Dive Brief:

  • Nearly half of buy now, pay later users are from households that earn less than $50,000 annually, according to a Thursday report from Bank of America, which used its own internal data to analyze BNPL use. The second largest group, hovering at about 40% earned between $50,000 and $125,000 annually, while less than 10% of BNPL users earned $125,000 or more, the report showed.
  • Millennial consumers are turning to BNPL services the most, followed by Gen X, Gen Z and Baby Boomers. However, the report said the proportion of Gen Z users has grown between March 2022 and March 2024.
  • The Bank of America’s analysis found that the share of debit and credit card retail spending in households of heavy BNPL users, defined as 20 or more BNPL payments per month, jumped 15% since 2019, per the report. By contrast, medium and light BNPL users’ credit and debit card spending has declined since 2019.

Dive Insight:

Bank of America’s latest report signals that the growth of buy now, pay later services is continuing to slow down. The bank’s analysis of its internal data found that the proportion of Bank of America customers having made a BNPL payment grew by only half of a percentage point in March 2024, relative to the year-earlier period, down from the one percentage point increase logged in March 2023, and almost 2.5 percentage points in March 2021.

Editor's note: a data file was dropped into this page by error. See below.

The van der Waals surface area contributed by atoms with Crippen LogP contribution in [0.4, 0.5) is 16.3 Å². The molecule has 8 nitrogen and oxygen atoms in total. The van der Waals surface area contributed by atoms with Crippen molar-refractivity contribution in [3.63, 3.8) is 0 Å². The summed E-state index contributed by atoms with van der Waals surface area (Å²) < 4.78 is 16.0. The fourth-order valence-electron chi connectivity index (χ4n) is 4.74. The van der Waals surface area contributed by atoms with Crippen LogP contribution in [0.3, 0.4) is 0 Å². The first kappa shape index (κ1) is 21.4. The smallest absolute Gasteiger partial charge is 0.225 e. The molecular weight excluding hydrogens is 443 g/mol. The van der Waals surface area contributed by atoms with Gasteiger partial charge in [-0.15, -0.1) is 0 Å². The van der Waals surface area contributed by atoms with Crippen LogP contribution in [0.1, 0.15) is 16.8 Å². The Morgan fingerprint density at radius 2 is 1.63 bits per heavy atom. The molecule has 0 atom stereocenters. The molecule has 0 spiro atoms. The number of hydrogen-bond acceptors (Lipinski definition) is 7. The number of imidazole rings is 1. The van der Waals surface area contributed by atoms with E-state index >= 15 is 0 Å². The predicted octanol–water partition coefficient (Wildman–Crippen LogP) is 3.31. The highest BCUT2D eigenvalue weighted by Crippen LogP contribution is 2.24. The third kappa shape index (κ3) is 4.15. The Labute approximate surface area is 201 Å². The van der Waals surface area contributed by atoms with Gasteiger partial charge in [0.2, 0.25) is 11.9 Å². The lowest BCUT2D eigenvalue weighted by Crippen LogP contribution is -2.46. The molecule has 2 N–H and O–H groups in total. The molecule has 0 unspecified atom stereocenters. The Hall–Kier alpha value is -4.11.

In another report released last December, Bank of America found that the share of U.S. consumers who downloaded BNPL apps between Black Friday and Cyber Monday dipped by 4.5%, compared to the previous year. That was an about-face from 2022 when BNPL app downloads surged 4.4% over 2021.

In addition to tracking the slowing growth, Bank of America’s findings further contextualize other research suggesting that financially struggling consumers are turning more to installment payment providers. Six in 10 BNPL users who responded to a quarterly survery by the Federal Reserve Bank of Philadelphia said they experienced some sort of financial disruption in their lives in the previous year, including loss of government benefits or a natural disaster. Another survey from YouGov and Bankrate released last month found that half of respondents used BNPL services to stretch their cash flow over installments.

Meanwhile, industry analysts have sounded the alarm on the health of the BNPL market. In November, Moody’s warned in its report that some BNPL providers could be acquired, and others might shut down altogether if they cannot withstand regulatory changes and compete with one another. 

Still, the buy now, pay later market continues to attract retailer partners. Last month, Walmart introduced installment payment provider One to customers in select stores. The retail giant has also partnered with Affirm to provide a BNPL option.


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